But few are bold enough to go on the record when the subject turns to Uncle Sam's fumbling--real or imagined.
Not so, when the issue is the Sarbanes-Oxley Act.
SOX became law nearly two-and-a-half years ago, in the wake of a string of corporate financial scandals that nearly wrecked public confidence. The idea was to force companies to eliminate "creative accounting" and accurately report what was going on. SOX also carried the threat of penalties if the folks at the top of the company--the chief executive, the chief financial officer and the board of directors--failed to certify that the numbers were accurate and that they had reviewed internal controls, identifying any concerns they might have come across.
Straight shooting, honesty and full disclosure--that's right up there with motherhood and apple pie. Who could argue against? For all the good intentions, however, you don't find many CEOs giving glowing testimonials about the wonders of.
The reason: The law is making them miserable.
I know--who has sympathy after all the shenanigans uncovered the last few years? But it's not as if these guys pine for the days when corporate crooks looted their own companies with impunity. Nobody of sane mind is itching to spend quality time with Bernie Ebbers in Cellblock 27. They simply worry that the law has everyone looking over their shoulders.
Typical corporate whining? Some surely is. But this groundswell is more than the predictable backlash against heavier government regulation.
In the tech industry, SOX is viewed as something on the order of the Curse of the Cat People. CEOs can't imagine the bill's supporters ever thought SOX compliance would cost this much time and expense. If they did, then it would be right to storm the halls of Congress.
"We spent $1.6 million on Sarbanes-Oxley and got, maybe, $1.60 in value," recalled a frustrated Harold Hughes, the chief executive of Rambus.
I feel the guy's pain, but he got off easy. Another CEO at a much larger tech company told me his quarterlyamounted to several times that amount.
"It's costing us a fortune," said the executive, who asked to remain unidentified. "I'm spending a lot of time on things where my attention would usually be focusing what the shareholders want me to do--which is running the business."
The resentment extends to the venture capitalist community, though that was to be expected. After all, this is a red-meat constituency that still pines for the go-go days of the late 1990s. (Hey, greed dies hard.)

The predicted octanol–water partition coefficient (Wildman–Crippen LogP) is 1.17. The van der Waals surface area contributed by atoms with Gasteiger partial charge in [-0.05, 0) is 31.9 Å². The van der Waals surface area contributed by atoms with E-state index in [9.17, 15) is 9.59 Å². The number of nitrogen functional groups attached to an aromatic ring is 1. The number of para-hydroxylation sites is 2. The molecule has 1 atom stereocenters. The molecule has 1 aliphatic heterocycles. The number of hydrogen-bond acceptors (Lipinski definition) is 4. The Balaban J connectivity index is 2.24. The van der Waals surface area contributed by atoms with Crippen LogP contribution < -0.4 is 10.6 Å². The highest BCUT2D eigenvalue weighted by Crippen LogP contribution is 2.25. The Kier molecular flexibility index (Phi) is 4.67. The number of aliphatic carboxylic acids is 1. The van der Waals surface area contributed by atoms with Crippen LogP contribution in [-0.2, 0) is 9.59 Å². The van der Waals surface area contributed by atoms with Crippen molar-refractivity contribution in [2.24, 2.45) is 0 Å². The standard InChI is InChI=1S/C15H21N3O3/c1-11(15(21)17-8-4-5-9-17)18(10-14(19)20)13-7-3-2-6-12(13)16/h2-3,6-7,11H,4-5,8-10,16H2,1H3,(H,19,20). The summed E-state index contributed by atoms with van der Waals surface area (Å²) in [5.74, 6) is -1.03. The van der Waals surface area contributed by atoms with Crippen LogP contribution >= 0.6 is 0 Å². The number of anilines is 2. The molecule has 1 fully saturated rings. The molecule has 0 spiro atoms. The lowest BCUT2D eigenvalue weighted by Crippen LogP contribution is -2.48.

SOX also has reached beyond the confines of the VC world. For instance, it's not now unusual to see IPOs get delayed by a quarter--or longer--because of the scramble to meet SOX compliance rules. What's more, money that might otherwise get invested in infrastructure or sales instead gets earmarked for meeting regulatory requirements.
"This is a heavy ongoing burden," said Christopher Lochhead, chief marketing officer at business technology optimization company Mercury Interactive. "It's not like Y2K. There's no finish line. It's kind of like the gift that keeps on giving."
Some gift. Lochhead offers the example of what might happen when there's a new government stipulation. To comply with the change, companies will need to modify their own business processes--and that's guaranteed to become an expensive headache. Most sophisticated compliance systems are already automated, so this inevitably becomes a major IT project. Leave the aspirin bottle close by.
Get used to it, because SOX is not going away. So what about the future? Most companies got through SOX 1.0 with chicken wire, tape, lawyers, money and lots of prayers. That won't cut it next time around. They'll need to find ways to build systems that are scalable and auditable.
The silver lining here is that practice makes perfect. In time, companies should be able to get their systems into shape without needing to turn the place upside down. They really don't have much choice. More than ever, they understand that the acceptable risk of getting things wrong is zero.
Face it: It's a new world.